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Ground Rules in Humanitarian Design

ISBN: 978-1-118-36159-7
264 pages
June 2015
Ground Rules in Humanitarian Design (1118361598) cover image

Description

Delve deep into the complex issues surrounding humanitarian design

Ground Rules in Humanitarian Design establishes essential foundations for thinking about humanitarian design and its role in global change. Outlining a vital framework for designing for impoverished and disaster-stricken communities, this informative guide explores the integration of culture, art, architecture, economy, ecology, health, and education. Experts on land, health, water, housing, education, and planning weigh in with best practices and critical considerations during the design process, and discussion of the environmental considerations and local materials/skills will broaden your understanding of this nuanced specialty. Richly illustrated, this guide combines graphic documentation of projects, maps, and data-tracking developments from Asia, Africa, and the Americas to underscore the complexities of this emerging and evolving field.

The ambition to provide humanitarian architecture for areas in acute need is driving design innovation worldwide among both practitioners and educators. This book provides an indispensable resource for those engaged in the search for the sustainable inclusion of cultural code and compassion as a technology for design innovation.

  • Learn how to approach the problem of humanitarian design
  • Understand the cultural factors that play into development
  • Develop a new framework for planning post-disaster design
  • See how humanitarian design is pushing the industry forward

While still in college, students are being given the opportunity to directly participate in programmes that provide vital facilities for communities abroad. While these international initiatives remain largely ad hoc, this book provides parameters for engagement and establishes best practices for approaching these projects with a global perspective. With expert insight and practical strategies on the ground, Ground Rules in Humanitarian Design is an essential resource for architects at any level.

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Table of Contents

8 Introduction

Ground Rules for Humanitarian Design

18 Part 1 – Histories of Humanitarian Design and Aid

20 Humanitarian Design
Notes for a Definition
Christian Hubert and Ioanna Theocharopoulou

36 Fifty Years of the Community-Led Incremental Development
Paradigm for Urban Housing and Place-Making
John FC Turner and Patrick Wakely

56 Part 2 – Land

58 Real Estate and Property Rights in Humanitarian Design
Jesse M Keenan

70 Remediating Ecocide
Alice Min Soo Chun

86 Part 3 – Crisis in Health and Culture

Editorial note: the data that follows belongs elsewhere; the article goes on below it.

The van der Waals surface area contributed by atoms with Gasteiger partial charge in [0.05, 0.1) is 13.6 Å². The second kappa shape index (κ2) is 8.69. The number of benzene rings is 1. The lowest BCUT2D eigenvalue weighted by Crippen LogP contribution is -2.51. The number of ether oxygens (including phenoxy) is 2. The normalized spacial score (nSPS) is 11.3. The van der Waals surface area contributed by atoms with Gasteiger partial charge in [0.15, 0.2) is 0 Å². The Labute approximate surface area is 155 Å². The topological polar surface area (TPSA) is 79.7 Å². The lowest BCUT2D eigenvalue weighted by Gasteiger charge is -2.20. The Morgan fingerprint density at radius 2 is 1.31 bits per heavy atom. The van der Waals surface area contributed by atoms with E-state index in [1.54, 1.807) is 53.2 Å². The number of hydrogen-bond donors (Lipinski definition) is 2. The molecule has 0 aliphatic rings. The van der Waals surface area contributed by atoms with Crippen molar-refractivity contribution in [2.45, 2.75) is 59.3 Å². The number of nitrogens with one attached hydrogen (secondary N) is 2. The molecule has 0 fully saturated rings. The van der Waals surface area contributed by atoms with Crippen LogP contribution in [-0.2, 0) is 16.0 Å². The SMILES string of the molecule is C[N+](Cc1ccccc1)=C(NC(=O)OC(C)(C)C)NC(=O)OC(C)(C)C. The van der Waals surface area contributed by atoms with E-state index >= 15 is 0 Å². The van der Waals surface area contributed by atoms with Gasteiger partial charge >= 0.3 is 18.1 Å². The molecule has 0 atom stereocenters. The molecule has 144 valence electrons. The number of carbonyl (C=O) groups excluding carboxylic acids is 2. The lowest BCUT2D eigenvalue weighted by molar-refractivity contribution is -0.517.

88 Crisis Architecture
Conflict, Cultures of Displacement and Crisis-forms
J Yolande Daniels

98 Emergency Medical Structures
Sabrina Plum

110 Part 4 – Water and Sanitation

112 Fluid Matters
On Water and Design
Elizabeth Parker

124 Water, Sanitation and Hygiene Interventions
Household Water Treatment and Safe Storage to Reduce the Burden of Diarrhoeal Disease in Developing Countries
Daniele Lantagne

134 Part 5 – Ecology and Humanitarian Design

136 Architectures of Eco-Literacy
Eric Höweler and J Meejin Yoon

142 Circling Research with Design
NLÉ’s African Water Cities Project and Prototype Floating School for Makoko
Kunlé Adeyemi

148 Part 6 – Local Materials and Local Skills

150 Intelligent Materials and Technology
Alice Min Soo Chun

168 One City
Merritt Bulcholz

176 Part 7 – Shelter and Housing

178 Missing Scales
Deborah Gans

192 reCOVER
Emergency Shelter Interventions
Anselmo G Canfora

210 Part 8 – Education and Practice

212 Humanitarian Architecture Is Hip. Now What?
Eric Cesal

218 Reading Codes Is a Whole New World
Grainne Hassett

238 Part 9 – Architecture, Planning and Politics

240 Delmas 32
A Post-Disaster Planning Experience in Haiti
Sabine Malebranche

250 Building On, Over, With
Postcolonialism and Humanitarian Design
Irene E Brisson

258 Select Bibliography

259 Index

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Author Information

Alice Min Soo Chun is assistant professor of design and material culture at Parsons The New School for Design, with a focus on material technology and renewable energy. She is CEO and president of FAARM, a non-profit organisation, dedicated to humanitarian design efforts worldwide and co-founder of Solight Design, a design startup in New York City. She has taught architecture at Columbia University, the University of Pennsylvania and the University of Arizona, and has been building award-winning community outreach projects. Her work has been published in the New York Times, Architectural Record, Dwell and the Journal of Architectural Education, the Herald Tribune and the New York Observer.

Irene Brisson is a designer and educator interested in the development and implementation of equitable design processes. As vice-president of FAARM she has led design and research projects in southern Haiti since 2010. An alumna of Columbia University and the Massachusetts Institute of Technology, she has taught at Parsons the New School for Design and Bowling Green State University and is a doctoral student in the Taubman College of Architecture and Urban Planning at the University of Michigan.

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